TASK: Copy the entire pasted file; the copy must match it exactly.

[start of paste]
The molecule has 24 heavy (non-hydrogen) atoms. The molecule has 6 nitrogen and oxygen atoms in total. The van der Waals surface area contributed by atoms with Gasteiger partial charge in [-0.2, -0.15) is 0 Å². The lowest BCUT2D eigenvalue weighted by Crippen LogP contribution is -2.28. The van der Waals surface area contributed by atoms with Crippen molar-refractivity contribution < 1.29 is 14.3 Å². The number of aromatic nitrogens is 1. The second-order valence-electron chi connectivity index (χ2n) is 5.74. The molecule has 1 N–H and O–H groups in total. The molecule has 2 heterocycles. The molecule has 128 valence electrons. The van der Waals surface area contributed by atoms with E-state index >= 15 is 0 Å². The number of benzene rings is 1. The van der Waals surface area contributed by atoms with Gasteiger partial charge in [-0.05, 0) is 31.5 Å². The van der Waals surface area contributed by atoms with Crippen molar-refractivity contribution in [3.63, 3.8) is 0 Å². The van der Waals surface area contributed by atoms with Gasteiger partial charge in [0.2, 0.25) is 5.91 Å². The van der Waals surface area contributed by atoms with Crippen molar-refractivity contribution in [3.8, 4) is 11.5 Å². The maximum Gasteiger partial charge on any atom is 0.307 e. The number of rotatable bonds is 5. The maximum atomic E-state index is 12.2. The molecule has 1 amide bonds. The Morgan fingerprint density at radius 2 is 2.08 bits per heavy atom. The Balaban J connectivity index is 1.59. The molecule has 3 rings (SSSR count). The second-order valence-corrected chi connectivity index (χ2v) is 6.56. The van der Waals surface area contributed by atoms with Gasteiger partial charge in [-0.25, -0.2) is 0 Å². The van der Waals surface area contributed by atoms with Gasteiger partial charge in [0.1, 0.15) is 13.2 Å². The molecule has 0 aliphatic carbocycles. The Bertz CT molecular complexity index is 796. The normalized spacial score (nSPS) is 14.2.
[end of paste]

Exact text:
The molecule has 24 heavy (non-hydrogen) atoms. The molecule has 6 nitrogen and oxygen atoms in total. The van der Waals surface area contributed by atoms with Gasteiger partial charge in [-0.2, -0.15) is 0 Å². The lowest BCUT2D eigenvalue weighted by Crippen LogP contribution is -2.28. The van der Waals surface area contributed by atoms with Crippen molar-refractivity contribution < 1.29 is 14.3 Å². The number of aromatic nitrogens is 1. The second-order valence-electron chi connectivity index (χ2n) is 5.74. The molecule has 1 N–H and O–H groups in total. The molecule has 2 heterocycles. The molecule has 128 valence electrons. The van der Waals surface area contributed by atoms with E-state index >= 15 is 0 Å². The number of benzene rings is 1. The van der Waals surface area contributed by atoms with Gasteiger partial charge in [-0.05, 0) is 31.5 Å². The van der Waals surface area contributed by atoms with Crippen molar-refractivity contribution in [3.63, 3.8) is 0 Å². The van der Waals surface area contributed by atoms with Gasteiger partial charge in [0.2, 0.25) is 5.91 Å². The van der Waals surface area contributed by atoms with Crippen molar-refractivity contribution in [3.8, 4) is 11.5 Å². The maximum Gasteiger partial charge on any atom is 0.307 e. The number of rotatable bonds is 5. The maximum atomic E-state index is 12.2. The molecule has 1 amide bonds. The Morgan fingerprint density at radius 2 is 2.08 bits per heavy atom. The Balaban J connectivity index is 1.59. The molecule has 3 rings (SSSR count). The second-order valence-corrected chi connectivity index (χ2v) is 6.56. The van der Waals surface area contributed by atoms with Gasteiger partial charge in [-0.25, -0.2) is 0 Å². The van der Waals surface area contributed by atoms with Gasteiger partial charge in [0.1, 0.15) is 13.2 Å². The molecule has 0 aliphatic carbocycles. The Bertz CT molecular complexity index is 796. The normalized spacial score (nSPS) is 14.2.